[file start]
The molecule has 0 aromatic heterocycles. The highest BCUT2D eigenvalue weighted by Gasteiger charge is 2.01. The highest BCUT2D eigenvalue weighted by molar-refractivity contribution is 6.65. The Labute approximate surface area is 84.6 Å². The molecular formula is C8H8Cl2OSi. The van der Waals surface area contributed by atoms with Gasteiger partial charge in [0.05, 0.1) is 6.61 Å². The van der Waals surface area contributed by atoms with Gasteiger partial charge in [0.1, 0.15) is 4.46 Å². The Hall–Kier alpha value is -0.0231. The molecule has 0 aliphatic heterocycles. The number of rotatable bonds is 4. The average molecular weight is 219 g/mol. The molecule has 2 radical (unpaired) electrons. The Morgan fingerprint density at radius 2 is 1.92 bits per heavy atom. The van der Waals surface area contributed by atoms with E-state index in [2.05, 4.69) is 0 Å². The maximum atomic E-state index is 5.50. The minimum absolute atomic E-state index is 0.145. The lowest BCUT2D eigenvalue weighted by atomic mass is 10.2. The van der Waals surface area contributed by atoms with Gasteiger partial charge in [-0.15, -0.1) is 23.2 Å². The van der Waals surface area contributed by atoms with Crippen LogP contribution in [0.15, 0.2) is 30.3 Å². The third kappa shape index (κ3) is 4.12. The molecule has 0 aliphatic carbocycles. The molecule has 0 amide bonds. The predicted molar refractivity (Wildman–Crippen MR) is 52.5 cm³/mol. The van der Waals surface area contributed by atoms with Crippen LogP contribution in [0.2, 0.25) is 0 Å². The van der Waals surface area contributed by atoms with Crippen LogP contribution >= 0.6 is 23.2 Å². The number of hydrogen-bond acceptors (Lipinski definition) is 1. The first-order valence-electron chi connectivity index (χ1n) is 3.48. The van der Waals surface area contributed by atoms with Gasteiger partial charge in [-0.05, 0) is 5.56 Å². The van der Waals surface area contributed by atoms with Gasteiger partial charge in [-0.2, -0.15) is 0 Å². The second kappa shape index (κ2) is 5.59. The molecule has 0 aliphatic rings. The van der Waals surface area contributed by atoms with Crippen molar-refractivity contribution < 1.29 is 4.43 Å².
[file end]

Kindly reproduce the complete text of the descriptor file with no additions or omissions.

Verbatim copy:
The molecule has 0 aromatic heterocycles. The highest BCUT2D eigenvalue weighted by Gasteiger charge is 2.01. The highest BCUT2D eigenvalue weighted by molar-refractivity contribution is 6.65. The Labute approximate surface area is 84.6 Å². The molecular formula is C8H8Cl2OSi. The van der Waals surface area contributed by atoms with Gasteiger partial charge in [0.05, 0.1) is 6.61 Å². The van der Waals surface area contributed by atoms with Gasteiger partial charge in [0.1, 0.15) is 4.46 Å². The Hall–Kier alpha value is -0.0231. The molecule has 0 aliphatic heterocycles. The number of rotatable bonds is 4. The average molecular weight is 219 g/mol. The molecule has 2 radical (unpaired) electrons. The Morgan fingerprint density at radius 2 is 1.92 bits per heavy atom. The van der Waals surface area contributed by atoms with E-state index in [2.05, 4.69) is 0 Å². The maximum atomic E-state index is 5.50. The minimum absolute atomic E-state index is 0.145. The lowest BCUT2D eigenvalue weighted by atomic mass is 10.2. The van der Waals surface area contributed by atoms with Gasteiger partial charge in [-0.15, -0.1) is 23.2 Å². The van der Waals surface area contributed by atoms with Crippen LogP contribution in [0.15, 0.2) is 30.3 Å². The third kappa shape index (κ3) is 4.12. The molecule has 0 aliphatic carbocycles. The molecule has 0 amide bonds. The predicted molar refractivity (Wildman–Crippen MR) is 52.5 cm³/mol. The van der Waals surface area contributed by atoms with Crippen LogP contribution in [0.2, 0.25) is 0 Å². The van der Waals surface area contributed by atoms with Crippen LogP contribution >= 0.6 is 23.2 Å². The number of hydrogen-bond acceptors (Lipinski definition) is 1. The first-order valence-electron chi connectivity index (χ1n) is 3.48. The van der Waals surface area contributed by atoms with Gasteiger partial charge in [-0.05, 0) is 5.56 Å². The van der Waals surface area contributed by atoms with Gasteiger partial charge in [-0.2, -0.15) is 0 Å². The second kappa shape index (κ2) is 5.59. The molecule has 0 aliphatic rings. The van der Waals surface area contributed by atoms with Crippen molar-refractivity contribution < 1.29 is 4.43 Å².